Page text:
TVA used eminent domain to displace about 50,000 people and was intended to replace the possibility of private utilities in accordance with the surge in socialist and fascist ideology of the 1930s.  Of course it was “controversial”, and still should be for anyone paying attention to the history instead of uncritically accepting the “new normal”.

          • Anonymous

             True enough. My point was that it in no way set a precedent for subsidizing for-profit companies. Dlbrt would have been better off citing the Pacific Railway Acts, which did do so and did result in a useful expansion of transportation. But success in one case doesn’t mean success in another and the history of government subsidies to industry is, er, mixed. Especially recently.

          • Anonymous

             There have been improper subsidies to businesses, but allowing a railroad to establish ownership of previously unowned land along the right of way it developed wasn’t one of them.  Since that time progressives, beginning in the late 19 the century, reversed that policy on behalf of their statism, preventing almost all development and settlement of unowned land, as private property, in order to build an empire of permanently government-owned land through most of the west. There is no excuse for dismissing “controversial” government action imposing forced sacrifice for “the public good”, to be regarded as now vindicated, only because the victims are long forgotten and we are now supposed to accept collectivism and statism as normal.  They use the same bogus arguments in their campaign to destroy private property in Maine through their Federal park takeover agenda.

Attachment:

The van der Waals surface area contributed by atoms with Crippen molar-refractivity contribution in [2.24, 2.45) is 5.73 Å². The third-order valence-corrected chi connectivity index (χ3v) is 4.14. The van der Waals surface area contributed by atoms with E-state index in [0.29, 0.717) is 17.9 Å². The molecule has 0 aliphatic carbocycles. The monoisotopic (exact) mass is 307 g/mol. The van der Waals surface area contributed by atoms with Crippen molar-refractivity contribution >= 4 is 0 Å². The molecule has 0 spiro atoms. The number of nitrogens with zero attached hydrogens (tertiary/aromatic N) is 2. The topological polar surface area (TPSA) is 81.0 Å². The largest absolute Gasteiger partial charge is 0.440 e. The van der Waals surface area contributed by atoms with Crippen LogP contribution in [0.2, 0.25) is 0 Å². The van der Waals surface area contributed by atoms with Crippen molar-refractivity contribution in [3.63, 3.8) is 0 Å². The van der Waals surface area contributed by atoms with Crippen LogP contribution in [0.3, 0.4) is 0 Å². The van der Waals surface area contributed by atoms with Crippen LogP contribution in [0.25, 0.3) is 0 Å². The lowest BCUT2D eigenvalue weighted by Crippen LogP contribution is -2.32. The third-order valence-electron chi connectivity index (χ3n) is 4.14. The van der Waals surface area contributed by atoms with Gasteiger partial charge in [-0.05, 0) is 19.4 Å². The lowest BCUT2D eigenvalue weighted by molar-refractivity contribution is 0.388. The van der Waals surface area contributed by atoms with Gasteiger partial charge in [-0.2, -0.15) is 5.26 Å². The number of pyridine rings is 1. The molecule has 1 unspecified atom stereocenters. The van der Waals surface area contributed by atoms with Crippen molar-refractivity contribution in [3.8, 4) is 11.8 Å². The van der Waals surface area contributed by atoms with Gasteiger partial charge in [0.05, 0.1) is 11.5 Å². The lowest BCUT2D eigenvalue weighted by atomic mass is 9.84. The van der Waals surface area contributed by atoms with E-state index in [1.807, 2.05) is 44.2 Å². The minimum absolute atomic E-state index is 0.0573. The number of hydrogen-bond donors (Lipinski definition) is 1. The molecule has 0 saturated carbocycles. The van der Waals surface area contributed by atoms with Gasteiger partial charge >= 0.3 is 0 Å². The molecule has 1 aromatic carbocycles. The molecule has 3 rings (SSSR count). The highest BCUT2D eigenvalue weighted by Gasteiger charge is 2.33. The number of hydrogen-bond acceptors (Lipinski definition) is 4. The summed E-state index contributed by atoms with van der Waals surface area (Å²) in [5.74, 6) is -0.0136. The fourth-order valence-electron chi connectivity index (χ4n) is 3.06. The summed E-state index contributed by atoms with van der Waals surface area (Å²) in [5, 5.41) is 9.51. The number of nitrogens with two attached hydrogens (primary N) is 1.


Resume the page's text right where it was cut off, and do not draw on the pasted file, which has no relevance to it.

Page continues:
• Anonymous

    For the amount of money we have wasted on wind energy we could have built hydro dams that would produce clean, reliable, cheap hydro power.  It would have been like giving every Maine household a tax free check for $30 a month.  Unfortunately those promoting the wind industry are either useful idiots or those who wish to depopulate the state.  Cheaper energy is the last thing either group is interested in.

    • Ten Four oldmainer!

      Hydro is emissions free ,steady and  reliable! 

  • Anonymous

    If Sinclair was an engineer, she would know better than to write such empty-headed nonsense. How unfortunate that UMO is producing Krugmanesque pratts who feel the need to opine before they’ve actually learned anything. Or accomplished anything. Or substantively contributed to the bureaucracy of the collective,

    • Anonymous

      Political majors don’t have to know anything.  Ranting against “the right” and fuming at support of “tax cuts”, echoing everything they hear around them, is deemed to be enough in the demands for more government social controls and manipulation of the economy.

  • yu tube

    Nothing stops any company from putting up as many wind turbines
    as they want.  Other than there is no
    profit in it.  If the people of Maine
    want to pay for the turbines that is their choice, no one is saying they can’t.  But other ratepayers/taxpayers are being